FADA has written to the Society of Indian Manufacturers (Siam), asking OEMs to issue credit notes to dealers for the they are carrying, as these vehicles have been bought at the earlier duty rates, said Himmatsingka.

OEMs have already indicated they’d bring down the prices of vehicles in line with the duty cut, which would mean Rs 1,500-80,000 price reductions, depending on value.

Short-term boost; sector needs more support
Tata Motors, and have said they would pass on the benefit to consumers.

P Balendran, vice-president, corporate affairs, India, said: “The impact of the duty cut would be there till June 30, and while this would boost sentiment in a certain way, it would translate into long-term demand revival only if continued in the Budget that would follow. We would definitely pass on the benefit to the consumer; we are working out the exact reductions. We also do not intend to withdraw any of the discount schemes on offer at the moment.” He added buying behaviour mainly depended on macro economic factors such as interest rates and fuel prices.

Data from Siam shows during April to January of 2013-14, the first 10 months of the financial year, passenger vehicle sales fell 6.1 per cent on a year-on-year basis. Of this, sales dipped 5.2 per cent, utility vehicle sales by 4.6 per cent and vans by 16.8 per cent.

Yaresh Kothari, analyst with Angel Broking, felt while the duty cut would ease the pressure on OEMs to raise prices, if discounts were continued, the additional price reduction would increase the value proposition  for the buyer, who could advance purchases before the next Budget.
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Business Standard
177 22

Chidambaram boost pleases car dealers

Excise duty cut can halve current inventory in 2 months, with major manufacturers promising to pass on benefit

With the finance minister's boost to the industry in the form of an excise cut, passenger across the country expect their to halve in the next two months.

Rough calculations show for 2,800-3,000 passenger in the country, the current works out to Rs 28,000-30,000 crore, which can halve to Rs 14,000-15,000 crore in the coming two months if car buying picks up.

In Monday’s interim Budget, the minister announced an cut on small and large cars, plus sports utility vehicles (SUVs), of three to six per cent. The move was widely hailed as a needed reprieve for the automotive industry, hit by slowing demand.

Mohan Himmatsingka, president of the Federation of Dealers Associations (FADA), the apex national body, explained: “On an average, each car dealer in the country sells cars worth Rs 4-5 crore a month; in smaller towns, it is around Rs 2.5 crore a dealer a month; in metros and big towns, it is Rs 7-8 crore a dealer a month. Dealers are sitting on of 45-65 days at the moment, which works out to around Rs 10 crore a dealer, on an average.”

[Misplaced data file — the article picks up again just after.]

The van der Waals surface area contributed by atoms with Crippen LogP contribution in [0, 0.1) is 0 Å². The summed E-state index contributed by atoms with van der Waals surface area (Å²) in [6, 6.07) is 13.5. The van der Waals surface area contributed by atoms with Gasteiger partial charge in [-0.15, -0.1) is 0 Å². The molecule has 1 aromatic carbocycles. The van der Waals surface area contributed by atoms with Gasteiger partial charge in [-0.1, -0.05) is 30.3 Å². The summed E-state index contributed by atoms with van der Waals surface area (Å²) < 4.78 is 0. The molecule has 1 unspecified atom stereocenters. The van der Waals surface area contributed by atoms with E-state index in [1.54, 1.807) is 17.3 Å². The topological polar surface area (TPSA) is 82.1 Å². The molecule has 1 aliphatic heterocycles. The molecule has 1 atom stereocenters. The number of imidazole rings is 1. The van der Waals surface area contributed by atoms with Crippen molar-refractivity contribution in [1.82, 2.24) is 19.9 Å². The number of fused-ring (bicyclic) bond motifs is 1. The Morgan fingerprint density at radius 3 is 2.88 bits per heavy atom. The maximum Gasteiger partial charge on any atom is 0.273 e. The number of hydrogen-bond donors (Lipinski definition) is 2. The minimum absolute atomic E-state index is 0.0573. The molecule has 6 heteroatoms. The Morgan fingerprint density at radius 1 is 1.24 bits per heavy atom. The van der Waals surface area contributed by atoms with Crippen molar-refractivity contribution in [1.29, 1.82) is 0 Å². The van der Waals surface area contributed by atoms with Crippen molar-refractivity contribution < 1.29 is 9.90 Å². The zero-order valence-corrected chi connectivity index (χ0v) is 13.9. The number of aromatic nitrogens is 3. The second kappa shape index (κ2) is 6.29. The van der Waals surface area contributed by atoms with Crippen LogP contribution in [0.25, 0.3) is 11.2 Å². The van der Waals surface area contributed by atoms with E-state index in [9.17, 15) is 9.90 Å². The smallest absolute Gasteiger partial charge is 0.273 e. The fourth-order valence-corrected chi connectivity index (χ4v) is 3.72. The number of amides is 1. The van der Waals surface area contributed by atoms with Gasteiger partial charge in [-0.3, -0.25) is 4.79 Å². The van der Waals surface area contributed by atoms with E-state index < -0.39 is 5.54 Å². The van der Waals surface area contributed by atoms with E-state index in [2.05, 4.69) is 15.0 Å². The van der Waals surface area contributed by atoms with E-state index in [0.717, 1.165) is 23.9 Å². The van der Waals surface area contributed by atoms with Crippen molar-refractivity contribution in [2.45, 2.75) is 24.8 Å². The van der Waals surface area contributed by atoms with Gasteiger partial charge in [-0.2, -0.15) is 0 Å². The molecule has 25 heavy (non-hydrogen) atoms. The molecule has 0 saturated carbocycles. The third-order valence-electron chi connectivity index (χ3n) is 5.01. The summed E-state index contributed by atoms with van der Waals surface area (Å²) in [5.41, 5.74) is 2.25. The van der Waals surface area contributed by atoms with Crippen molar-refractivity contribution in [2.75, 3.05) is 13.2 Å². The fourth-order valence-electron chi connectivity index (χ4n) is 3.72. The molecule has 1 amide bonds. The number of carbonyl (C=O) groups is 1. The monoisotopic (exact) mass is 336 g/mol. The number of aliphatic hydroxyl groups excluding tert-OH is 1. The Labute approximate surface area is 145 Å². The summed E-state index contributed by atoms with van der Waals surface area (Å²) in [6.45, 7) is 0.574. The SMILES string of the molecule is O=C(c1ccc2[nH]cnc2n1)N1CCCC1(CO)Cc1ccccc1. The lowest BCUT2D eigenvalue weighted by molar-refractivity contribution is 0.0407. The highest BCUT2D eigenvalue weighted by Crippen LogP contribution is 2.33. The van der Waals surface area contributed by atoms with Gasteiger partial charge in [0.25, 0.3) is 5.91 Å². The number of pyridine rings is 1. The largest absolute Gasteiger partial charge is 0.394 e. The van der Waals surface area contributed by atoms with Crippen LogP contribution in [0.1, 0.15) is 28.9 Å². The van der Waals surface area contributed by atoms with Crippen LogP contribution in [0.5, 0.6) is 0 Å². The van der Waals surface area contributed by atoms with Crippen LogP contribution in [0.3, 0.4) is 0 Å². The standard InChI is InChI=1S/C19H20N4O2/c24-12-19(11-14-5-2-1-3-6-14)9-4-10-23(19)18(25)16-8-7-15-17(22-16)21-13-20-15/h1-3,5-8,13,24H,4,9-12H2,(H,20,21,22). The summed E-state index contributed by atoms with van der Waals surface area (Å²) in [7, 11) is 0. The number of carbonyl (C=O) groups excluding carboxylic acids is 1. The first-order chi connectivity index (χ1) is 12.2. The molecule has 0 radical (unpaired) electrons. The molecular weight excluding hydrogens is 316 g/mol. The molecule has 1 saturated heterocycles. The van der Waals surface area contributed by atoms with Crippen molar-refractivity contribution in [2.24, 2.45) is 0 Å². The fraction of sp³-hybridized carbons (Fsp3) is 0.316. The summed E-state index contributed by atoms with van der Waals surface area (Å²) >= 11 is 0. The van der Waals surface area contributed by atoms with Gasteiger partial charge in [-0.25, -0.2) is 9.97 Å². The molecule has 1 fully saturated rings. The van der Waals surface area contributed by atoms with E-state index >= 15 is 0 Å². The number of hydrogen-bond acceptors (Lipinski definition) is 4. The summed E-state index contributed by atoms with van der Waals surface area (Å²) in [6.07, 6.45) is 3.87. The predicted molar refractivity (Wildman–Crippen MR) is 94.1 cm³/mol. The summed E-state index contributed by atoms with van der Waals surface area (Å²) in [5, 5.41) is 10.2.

Request to OEMs
Saying the cut would definitely have a short-term impact on inventory, he added, “Provided that original equipment makers (OEMs) do not raise prices, or increase production significantly to clog the pipeline, the duty cut boost will definitely help. Over the next two months, the is expected to come down to below 30 days from the current level.”

FADA has written to the Society of Indian Manufacturers (Siam), asking OEMs to issue credit notes to dealers for the they are carrying, as these vehicles have been bought at the earlier duty rates, said Himmatsingka.

OEMs have already indicated they’d bring down the prices of vehicles in line with the duty cut, which would mean Rs 1,500-80,000 price reductions, depending on value.

Short-term boost; sector needs more support
Tata Motors, and have said they would pass on the benefit to consumers.

P Balendran, vice-president, corporate affairs, India, said: “The impact of the duty cut would be there till June 30, and while this would boost sentiment in a certain way, it would translate into long-term demand revival only if continued in the Budget that would follow. We would definitely pass on the benefit to the consumer; we are working out the exact reductions. We also do not intend to withdraw any of the discount schemes on offer at the moment.” He added buying behaviour mainly depended on macro economic factors such as interest rates and fuel prices.

Data from Siam shows during April to January of 2013-14, the first 10 months of the financial year, passenger vehicle sales fell 6.1 per cent on a year-on-year basis. Of this, sales dipped 5.2 per cent, utility vehicle sales by 4.6 per cent and vans by 16.8 per cent.

Yaresh Kothari, analyst with Angel Broking, felt while the duty cut would ease the pressure on OEMs to raise prices, if discounts were continued, the additional price reduction would increase the value proposition  for the buyer, who could advance purchases before the next Budget.

image
Business Standard
177 22